This week was a bit of a sad occasion: our food appreciation classes spent their last day in Africa on their virtual culinary world tour. Currently in Morroco, we made this classic salad of orange sections and Romaine leaves, flavored with citrus, cinnamon and orange blossom water.
This salad would not be the same without the orange blossom water, so it is definitely worth seeking out. I finally found it in a small, Middle Eastern market. But it’s also available online. Distilled from bitter oranges, it smells–and tastes–like perfume. It is only edible when mixed with the other ingredients in the salad dressing–including sugar–but the resulting flavor is memorable.
First, remove any bruised or damaged leaves from a head of Romaine lettuce. Chop the remaining leaves roughly, then rinse thoroughly and dry in a salad spinner. Refrigerate while preparing the oranges and mixing the dressing.
Use a sharp knife (I prefer a serrated bread knife) to slice the peel and outside membrane from three succulent oranges. This is a procedure most kids have never seen before, so be sure to demonstrate each step slowly. Working over a mixing bowl to capture any juices, section the oranges by cutting away all the inner membranes from the flesh. Set the sections aside. Using your hands, squeeze the juice from the clumps of membrane into the bowl.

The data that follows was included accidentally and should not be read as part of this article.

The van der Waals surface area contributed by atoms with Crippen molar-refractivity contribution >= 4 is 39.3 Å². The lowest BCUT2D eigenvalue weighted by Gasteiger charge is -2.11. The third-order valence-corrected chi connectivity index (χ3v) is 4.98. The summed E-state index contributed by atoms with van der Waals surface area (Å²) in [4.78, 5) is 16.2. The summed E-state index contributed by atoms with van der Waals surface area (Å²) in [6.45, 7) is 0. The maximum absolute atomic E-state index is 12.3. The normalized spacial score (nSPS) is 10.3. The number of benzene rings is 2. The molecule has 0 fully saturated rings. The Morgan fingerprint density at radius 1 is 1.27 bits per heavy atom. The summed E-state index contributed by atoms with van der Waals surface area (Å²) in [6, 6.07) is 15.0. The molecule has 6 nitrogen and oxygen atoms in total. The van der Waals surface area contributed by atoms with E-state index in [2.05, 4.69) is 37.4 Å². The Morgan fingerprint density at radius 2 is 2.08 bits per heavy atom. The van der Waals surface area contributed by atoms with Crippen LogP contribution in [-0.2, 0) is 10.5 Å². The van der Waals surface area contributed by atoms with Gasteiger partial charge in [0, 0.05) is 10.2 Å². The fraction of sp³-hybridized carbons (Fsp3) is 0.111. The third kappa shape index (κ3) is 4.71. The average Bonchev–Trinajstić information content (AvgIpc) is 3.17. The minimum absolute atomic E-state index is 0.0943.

In a second bowl, thoroughly mix 2 tablespoons of the orange juice (you can drink the rest) with the juice of 1 lemon, 2 tablespoons sugar, 1 tablespoon orange blossom water, 1/2 teaspoon cinnamon and a generous pinch of salt. Note: there is no oil in this dresseing. Pour the dressing over the salad greens. Add 3/4 cup chopped walnuts and toss.
Distribute the salad onto plates and garnish with the reserved orange sections. Dust each salad with a bit of cinnamon and serve.
Kids can be encouraged to try different foods if they’re involved in the process of preparing it. There’s lots for them to do maing this salad. They get to cut the lettuce and spin it dry; squeeze the juice out of the oranges and the lemon; stir the dressing and pour it over the salad greens; toss the greens with the walnuts. They can also help put the salad onto plates and garnish with the orange sections.
And of course the adults get a great sense of accomplishment watching the kids actually eating the salad.
For more great stories about how we are taking back our food system, read Fight Back Friday.